Format

Send to

Choose Destination
See comment in PubMed Commons below
Int J Nurs Stud. 2012 Mar;49(3):338-44. doi: 10.1016/j.ijnurstu.2011.09.011. Epub 2011 Oct 5.

Protocol for a randomised controlled trial of nasal high flow oxygen therapy compared to standard care in patients following cardiac surgery: the HOT-AS study.

Author information

1
Cardiothoracic and Vascular Intensive Care Unit, Auckland City Hospital, Auckland, New Zealand. rparke@adhb.govt.nz

Abstract

BACKGROUND:

Postoperative respiratory complications following cardiac surgery may increase morbidity, mortality and length of stay. Non-invasive respiratory support therapies can be used prophylactically or curatively to reduce respiratory complications. One system, nasal high flow oxygen therapy, is in use in many intensive care units (ICUs) however there is a lack of information regarding its clinical utility and efficacy.

OBJECTIVES:

This paper outlines the study protocol and methodology for a study designed to determine if the prophylactic use of nasal high flow oxygen therapy can improve pulmonary function in patients following cardiac surgery.

METHODS/DESIGN:

A prospective randomised controlled trial will be conducted of adult patients scheduled for cardiac surgery and admitted to the Cardiothoracic Intensive Care Unit of a tertiary hospital. Study participants will be assigned to receive either nasal high flow or standard oxygen therapy (oxygen therapy at 2-4 L/min via either simple facemask or nasal cannulae) at extubation. The primary outcome measure is improved pulmonary function demonstrated by SpO2/FiO2 ratio >445 on post-operative day 3. Secondary outcome measures include atelectasis score on chest X-ray; spirometry; readmission to ICU for respiratory causes; ICU and hospital length of stay; mortality and incidence of respiratory complications at day 28; oxygenation variables; use of adjunctive respiratory support therapies; escalation of respiratory support; adverse events and patient comfort during administration of oxygen therapy.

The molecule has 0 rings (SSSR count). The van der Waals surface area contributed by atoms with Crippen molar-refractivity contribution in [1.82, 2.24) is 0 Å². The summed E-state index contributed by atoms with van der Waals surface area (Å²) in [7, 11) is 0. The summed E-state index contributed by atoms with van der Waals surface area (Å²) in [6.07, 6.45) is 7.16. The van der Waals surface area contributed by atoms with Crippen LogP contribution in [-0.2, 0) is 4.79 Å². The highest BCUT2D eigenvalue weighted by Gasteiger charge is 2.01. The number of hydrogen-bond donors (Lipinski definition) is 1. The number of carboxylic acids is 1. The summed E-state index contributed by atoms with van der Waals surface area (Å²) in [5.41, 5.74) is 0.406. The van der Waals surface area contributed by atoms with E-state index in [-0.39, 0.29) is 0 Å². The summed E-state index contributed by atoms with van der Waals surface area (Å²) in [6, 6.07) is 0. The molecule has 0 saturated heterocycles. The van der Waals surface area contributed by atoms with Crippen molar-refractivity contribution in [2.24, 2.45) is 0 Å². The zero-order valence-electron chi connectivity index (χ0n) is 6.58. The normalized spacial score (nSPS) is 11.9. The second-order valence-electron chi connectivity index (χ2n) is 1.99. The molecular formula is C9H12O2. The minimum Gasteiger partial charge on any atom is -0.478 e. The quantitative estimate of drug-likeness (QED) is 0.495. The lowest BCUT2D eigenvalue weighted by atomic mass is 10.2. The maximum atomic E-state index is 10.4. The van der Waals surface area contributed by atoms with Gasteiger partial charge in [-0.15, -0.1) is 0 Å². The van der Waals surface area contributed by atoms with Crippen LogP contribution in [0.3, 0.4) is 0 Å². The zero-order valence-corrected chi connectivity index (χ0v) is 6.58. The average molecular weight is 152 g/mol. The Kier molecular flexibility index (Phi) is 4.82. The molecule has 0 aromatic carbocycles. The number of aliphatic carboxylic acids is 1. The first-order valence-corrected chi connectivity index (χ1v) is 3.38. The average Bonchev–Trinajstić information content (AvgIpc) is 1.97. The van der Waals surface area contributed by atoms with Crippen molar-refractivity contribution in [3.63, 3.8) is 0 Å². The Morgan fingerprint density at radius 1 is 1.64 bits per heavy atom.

SAMPLE SIZE:

It was calculated that 340 patients will be required--170 per arm of study--to give a 90% power to detect a 15% treatment effect.

RESULTS:

This study started recruiting in March 2011. It is anticipated that enrollment will be complete in April 2012 and results available towards the end of 2012.

CONCLUSION:

This study will provide evidence of any benefits in the use of prophylactic nasal high flow therapy in post-operative cardiac surgical patients.

TRIAL REGISTRATION:

This trial is registered with the Australian New Zealand Clinical Trials Registry www.anzctr.org.au (ACTRN12610000973011).

PMID:
21978861
DOI:
10.1016/j.ijnurstu.2011.09.011
[Indexed for MEDLINE]
PubMed Commons home

PubMed Commons

0 comments
How to join PubMed Commons

    Supplemental Content

    Full text links

    Icon for Elsevier Science
    Loading ...
    Support Center